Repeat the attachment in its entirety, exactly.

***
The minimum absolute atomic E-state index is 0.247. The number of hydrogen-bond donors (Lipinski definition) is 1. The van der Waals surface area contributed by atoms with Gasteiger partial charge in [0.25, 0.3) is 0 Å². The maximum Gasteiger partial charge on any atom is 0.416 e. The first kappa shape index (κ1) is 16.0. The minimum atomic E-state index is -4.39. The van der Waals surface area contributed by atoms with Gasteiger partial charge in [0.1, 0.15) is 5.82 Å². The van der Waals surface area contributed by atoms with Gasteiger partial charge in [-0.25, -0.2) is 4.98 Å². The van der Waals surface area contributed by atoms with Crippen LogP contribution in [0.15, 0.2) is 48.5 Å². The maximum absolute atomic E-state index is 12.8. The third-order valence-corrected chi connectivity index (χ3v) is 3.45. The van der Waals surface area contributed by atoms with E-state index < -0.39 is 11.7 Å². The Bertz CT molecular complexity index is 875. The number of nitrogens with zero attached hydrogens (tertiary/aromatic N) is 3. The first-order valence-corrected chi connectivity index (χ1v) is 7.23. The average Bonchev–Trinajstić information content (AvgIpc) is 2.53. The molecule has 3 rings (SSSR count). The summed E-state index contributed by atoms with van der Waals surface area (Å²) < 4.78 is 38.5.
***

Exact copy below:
The minimum absolute atomic E-state index is 0.247. The number of hydrogen-bond donors (Lipinski definition) is 1. The van der Waals surface area contributed by atoms with Gasteiger partial charge in [0.25, 0.3) is 0 Å². The maximum Gasteiger partial charge on any atom is 0.416 e. The first kappa shape index (κ1) is 16.0. The minimum atomic E-state index is -4.39. The van der Waals surface area contributed by atoms with Gasteiger partial charge in [0.1, 0.15) is 5.82 Å². The van der Waals surface area contributed by atoms with Gasteiger partial charge in [-0.25, -0.2) is 4.98 Å². The van der Waals surface area contributed by atoms with Crippen LogP contribution in [0.15, 0.2) is 48.5 Å². The maximum absolute atomic E-state index is 12.8. The third-order valence-corrected chi connectivity index (χ3v) is 3.45. The van der Waals surface area contributed by atoms with E-state index < -0.39 is 11.7 Å². The Bertz CT molecular complexity index is 875. The number of nitrogens with zero attached hydrogens (tertiary/aromatic N) is 3. The first-order valence-corrected chi connectivity index (χ1v) is 7.23. The average Bonchev–Trinajstić information content (AvgIpc) is 2.53. The molecule has 3 rings (SSSR count). The summed E-state index contributed by atoms with van der Waals surface area (Å²) < 4.78 is 38.5.